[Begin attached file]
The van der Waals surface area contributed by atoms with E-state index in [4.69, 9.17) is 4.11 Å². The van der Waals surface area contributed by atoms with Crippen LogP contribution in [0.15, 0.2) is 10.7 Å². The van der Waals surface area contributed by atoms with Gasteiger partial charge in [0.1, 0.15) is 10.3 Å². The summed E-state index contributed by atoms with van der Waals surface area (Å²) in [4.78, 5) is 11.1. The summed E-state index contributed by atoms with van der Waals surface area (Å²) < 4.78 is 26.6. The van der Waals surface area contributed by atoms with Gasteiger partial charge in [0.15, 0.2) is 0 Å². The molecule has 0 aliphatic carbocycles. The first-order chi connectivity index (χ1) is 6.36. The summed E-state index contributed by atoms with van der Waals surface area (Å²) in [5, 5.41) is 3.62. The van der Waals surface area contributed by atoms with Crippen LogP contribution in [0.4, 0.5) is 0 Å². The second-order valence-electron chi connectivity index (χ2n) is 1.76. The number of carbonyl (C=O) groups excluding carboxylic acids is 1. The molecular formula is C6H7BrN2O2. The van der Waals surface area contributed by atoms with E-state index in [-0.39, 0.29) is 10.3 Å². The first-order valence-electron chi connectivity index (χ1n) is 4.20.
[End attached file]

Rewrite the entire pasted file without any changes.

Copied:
The van der Waals surface area contributed by atoms with E-state index in [4.69, 9.17) is 4.11 Å². The van der Waals surface area contributed by atoms with Crippen LogP contribution in [0.15, 0.2) is 10.7 Å². The van der Waals surface area contributed by atoms with Gasteiger partial charge in [0.1, 0.15) is 10.3 Å². The summed E-state index contributed by atoms with van der Waals surface area (Å²) in [4.78, 5) is 11.1. The summed E-state index contributed by atoms with van der Waals surface area (Å²) < 4.78 is 26.6. The van der Waals surface area contributed by atoms with Gasteiger partial charge in [0.15, 0.2) is 0 Å². The molecule has 0 aliphatic carbocycles. The first-order chi connectivity index (χ1) is 6.36. The summed E-state index contributed by atoms with van der Waals surface area (Å²) in [5, 5.41) is 3.62. The van der Waals surface area contributed by atoms with Crippen LogP contribution in [0.4, 0.5) is 0 Å². The second-order valence-electron chi connectivity index (χ2n) is 1.76. The number of carbonyl (C=O) groups excluding carboxylic acids is 1. The molecular formula is C6H7BrN2O2. The van der Waals surface area contributed by atoms with E-state index in [-0.39, 0.29) is 10.3 Å². The first-order valence-electron chi connectivity index (χ1n) is 4.20.